Improving business conditions is driving demand for labour. Last year, 31 per cent of small businesses surveyed said they increased the number of their staff. This is the highest result for Taiwan since being included in the survey. This trend is expected to continue, with 41 per cent planning to expand their headcount this year, also surpassing the previous survey record.

"Hiring more employees last year was one of the proactive actions many small businesses undertook as they experienced signs of recovery. Only when small businesses are confident in the future and the environment is predictable, are they willing to employ new staff and increase their focus on innovation.

"Facing a competitive employment market, employers should consider strategies to retain good staff to address talent shortages and use technology to control increasing staff costs."

While small business confidence is picking up, concerns over increasing costs have also risen. Last year, 31 per cent of respondents nominated cost control as the key beneficial driver to their businesses. While increasing costs (32 per cent) was identified as the top business challenge. The costs considered most detrimental to business were staff costs (33 per cent), followed by materials (29 per cent) and rent (22 per cent).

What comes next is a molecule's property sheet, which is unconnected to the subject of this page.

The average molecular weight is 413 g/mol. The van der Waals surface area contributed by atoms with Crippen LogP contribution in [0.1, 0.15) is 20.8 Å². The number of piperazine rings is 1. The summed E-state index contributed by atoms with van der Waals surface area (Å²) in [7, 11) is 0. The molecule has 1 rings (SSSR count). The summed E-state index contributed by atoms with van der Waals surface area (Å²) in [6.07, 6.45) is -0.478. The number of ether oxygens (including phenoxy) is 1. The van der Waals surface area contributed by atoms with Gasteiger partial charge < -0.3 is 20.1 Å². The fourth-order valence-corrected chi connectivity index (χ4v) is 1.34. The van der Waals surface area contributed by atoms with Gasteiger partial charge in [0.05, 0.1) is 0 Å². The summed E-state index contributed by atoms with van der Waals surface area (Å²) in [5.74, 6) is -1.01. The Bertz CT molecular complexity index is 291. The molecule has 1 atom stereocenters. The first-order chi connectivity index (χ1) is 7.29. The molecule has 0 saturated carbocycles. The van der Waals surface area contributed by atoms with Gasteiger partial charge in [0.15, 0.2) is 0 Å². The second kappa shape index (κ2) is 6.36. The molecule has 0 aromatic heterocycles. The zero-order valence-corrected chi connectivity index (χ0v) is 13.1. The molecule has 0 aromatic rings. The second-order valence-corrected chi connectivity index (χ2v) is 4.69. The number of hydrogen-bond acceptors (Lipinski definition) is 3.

Lam said, "Small businesses can adopt various measures to navigate the challenges posed by cost pressures, such as embracing innovation, streamlining operations to enhance efficiency or leveraging digital tools to alleviate labour constraints."